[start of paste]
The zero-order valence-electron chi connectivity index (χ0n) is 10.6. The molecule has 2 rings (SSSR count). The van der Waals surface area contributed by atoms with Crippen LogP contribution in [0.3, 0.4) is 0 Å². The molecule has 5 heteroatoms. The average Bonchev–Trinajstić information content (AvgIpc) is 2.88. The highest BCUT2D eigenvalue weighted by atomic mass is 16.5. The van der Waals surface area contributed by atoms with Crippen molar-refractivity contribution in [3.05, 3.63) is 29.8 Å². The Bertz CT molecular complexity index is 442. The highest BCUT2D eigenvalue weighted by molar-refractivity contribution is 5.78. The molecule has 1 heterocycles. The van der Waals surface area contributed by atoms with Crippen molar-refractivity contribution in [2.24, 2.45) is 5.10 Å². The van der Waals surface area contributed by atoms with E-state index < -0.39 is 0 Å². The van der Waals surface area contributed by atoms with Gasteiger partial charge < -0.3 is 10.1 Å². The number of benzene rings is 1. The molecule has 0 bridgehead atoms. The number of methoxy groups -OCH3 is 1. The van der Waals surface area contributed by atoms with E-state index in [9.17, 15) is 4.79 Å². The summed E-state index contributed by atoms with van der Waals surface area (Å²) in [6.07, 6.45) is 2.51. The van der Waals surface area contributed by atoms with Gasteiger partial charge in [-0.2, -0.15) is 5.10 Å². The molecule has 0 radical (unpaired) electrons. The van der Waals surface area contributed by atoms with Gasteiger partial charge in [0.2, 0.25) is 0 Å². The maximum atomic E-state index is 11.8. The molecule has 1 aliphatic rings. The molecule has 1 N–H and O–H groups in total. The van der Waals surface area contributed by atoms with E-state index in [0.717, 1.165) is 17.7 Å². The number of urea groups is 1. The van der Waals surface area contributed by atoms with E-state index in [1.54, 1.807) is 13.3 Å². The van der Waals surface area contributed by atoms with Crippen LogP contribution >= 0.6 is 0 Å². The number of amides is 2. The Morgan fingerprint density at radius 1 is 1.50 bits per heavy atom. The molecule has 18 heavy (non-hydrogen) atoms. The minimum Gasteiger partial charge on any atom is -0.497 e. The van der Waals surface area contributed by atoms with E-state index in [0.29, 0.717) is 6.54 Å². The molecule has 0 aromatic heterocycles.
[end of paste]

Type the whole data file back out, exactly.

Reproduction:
The zero-order valence-electron chi connectivity index (χ0n) is 10.6. The molecule has 2 rings (SSSR count). The van der Waals surface area contributed by atoms with Crippen LogP contribution in [0.3, 0.4) is 0 Å². The molecule has 5 heteroatoms. The average Bonchev–Trinajstić information content (AvgIpc) is 2.88. The highest BCUT2D eigenvalue weighted by atomic mass is 16.5. The van der Waals surface area contributed by atoms with Crippen molar-refractivity contribution in [3.05, 3.63) is 29.8 Å². The Bertz CT molecular complexity index is 442. The highest BCUT2D eigenvalue weighted by molar-refractivity contribution is 5.78. The molecule has 1 heterocycles. The van der Waals surface area contributed by atoms with Crippen molar-refractivity contribution in [2.24, 2.45) is 5.10 Å². The van der Waals surface area contributed by atoms with E-state index < -0.39 is 0 Å². The van der Waals surface area contributed by atoms with Gasteiger partial charge < -0.3 is 10.1 Å². The number of benzene rings is 1. The molecule has 0 bridgehead atoms. The number of methoxy groups -OCH3 is 1. The van der Waals surface area contributed by atoms with E-state index in [9.17, 15) is 4.79 Å². The summed E-state index contributed by atoms with van der Waals surface area (Å²) in [6.07, 6.45) is 2.51. The van der Waals surface area contributed by atoms with Gasteiger partial charge in [-0.2, -0.15) is 5.10 Å². The molecule has 0 radical (unpaired) electrons. The van der Waals surface area contributed by atoms with Gasteiger partial charge in [0.2, 0.25) is 0 Å². The maximum atomic E-state index is 11.8. The molecule has 1 aliphatic rings. The molecule has 1 N–H and O–H groups in total. The van der Waals surface area contributed by atoms with E-state index in [0.717, 1.165) is 17.7 Å². The number of urea groups is 1. The van der Waals surface area contributed by atoms with E-state index in [1.54, 1.807) is 13.3 Å². The van der Waals surface area contributed by atoms with Crippen LogP contribution >= 0.6 is 0 Å². The number of amides is 2. The Morgan fingerprint density at radius 1 is 1.50 bits per heavy atom. The molecule has 18 heavy (non-hydrogen) atoms. The minimum Gasteiger partial charge on any atom is -0.497 e. The van der Waals surface area contributed by atoms with E-state index in [0.29, 0.717) is 6.54 Å². The molecule has 0 aromatic heterocycles.